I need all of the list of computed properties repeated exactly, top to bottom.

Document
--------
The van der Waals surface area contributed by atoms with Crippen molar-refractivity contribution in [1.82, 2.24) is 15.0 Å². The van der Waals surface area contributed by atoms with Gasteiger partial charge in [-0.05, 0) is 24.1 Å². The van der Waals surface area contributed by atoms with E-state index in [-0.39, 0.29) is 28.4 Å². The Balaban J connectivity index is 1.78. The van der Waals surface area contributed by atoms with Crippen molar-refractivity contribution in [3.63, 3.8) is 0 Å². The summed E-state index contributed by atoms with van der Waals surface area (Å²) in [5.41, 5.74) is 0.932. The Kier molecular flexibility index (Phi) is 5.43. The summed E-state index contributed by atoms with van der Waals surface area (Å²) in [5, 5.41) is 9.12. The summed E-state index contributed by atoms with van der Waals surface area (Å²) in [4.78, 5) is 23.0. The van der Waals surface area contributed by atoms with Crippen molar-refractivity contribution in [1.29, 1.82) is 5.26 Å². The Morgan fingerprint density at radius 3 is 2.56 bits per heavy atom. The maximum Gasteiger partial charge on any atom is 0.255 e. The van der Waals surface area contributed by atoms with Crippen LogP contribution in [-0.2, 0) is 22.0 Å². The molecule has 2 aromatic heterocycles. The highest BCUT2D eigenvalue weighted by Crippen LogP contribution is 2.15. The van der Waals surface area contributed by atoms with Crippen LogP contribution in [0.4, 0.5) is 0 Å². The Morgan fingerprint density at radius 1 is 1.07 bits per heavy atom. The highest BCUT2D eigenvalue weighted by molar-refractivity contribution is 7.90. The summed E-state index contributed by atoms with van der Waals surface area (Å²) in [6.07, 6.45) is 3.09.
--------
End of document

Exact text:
The van der Waals surface area contributed by atoms with Crippen molar-refractivity contribution in [1.82, 2.24) is 15.0 Å². The van der Waals surface area contributed by atoms with Gasteiger partial charge in [-0.05, 0) is 24.1 Å². The van der Waals surface area contributed by atoms with E-state index in [-0.39, 0.29) is 28.4 Å². The Balaban J connectivity index is 1.78. The van der Waals surface area contributed by atoms with Crippen molar-refractivity contribution in [3.63, 3.8) is 0 Å². The summed E-state index contributed by atoms with van der Waals surface area (Å²) in [5.41, 5.74) is 0.932. The Kier molecular flexibility index (Phi) is 5.43. The summed E-state index contributed by atoms with van der Waals surface area (Å²) in [5, 5.41) is 9.12. The summed E-state index contributed by atoms with van der Waals surface area (Å²) in [4.78, 5) is 23.0. The van der Waals surface area contributed by atoms with Crippen molar-refractivity contribution in [1.29, 1.82) is 5.26 Å². The Morgan fingerprint density at radius 3 is 2.56 bits per heavy atom. The maximum Gasteiger partial charge on any atom is 0.255 e. The van der Waals surface area contributed by atoms with Crippen LogP contribution in [-0.2, 0) is 22.0 Å². The molecule has 2 aromatic heterocycles. The highest BCUT2D eigenvalue weighted by Crippen LogP contribution is 2.15. The van der Waals surface area contributed by atoms with Crippen LogP contribution in [0.4, 0.5) is 0 Å². The Morgan fingerprint density at radius 1 is 1.07 bits per heavy atom. The highest BCUT2D eigenvalue weighted by molar-refractivity contribution is 7.90. The summed E-state index contributed by atoms with van der Waals surface area (Å²) in [6.07, 6.45) is 3.09.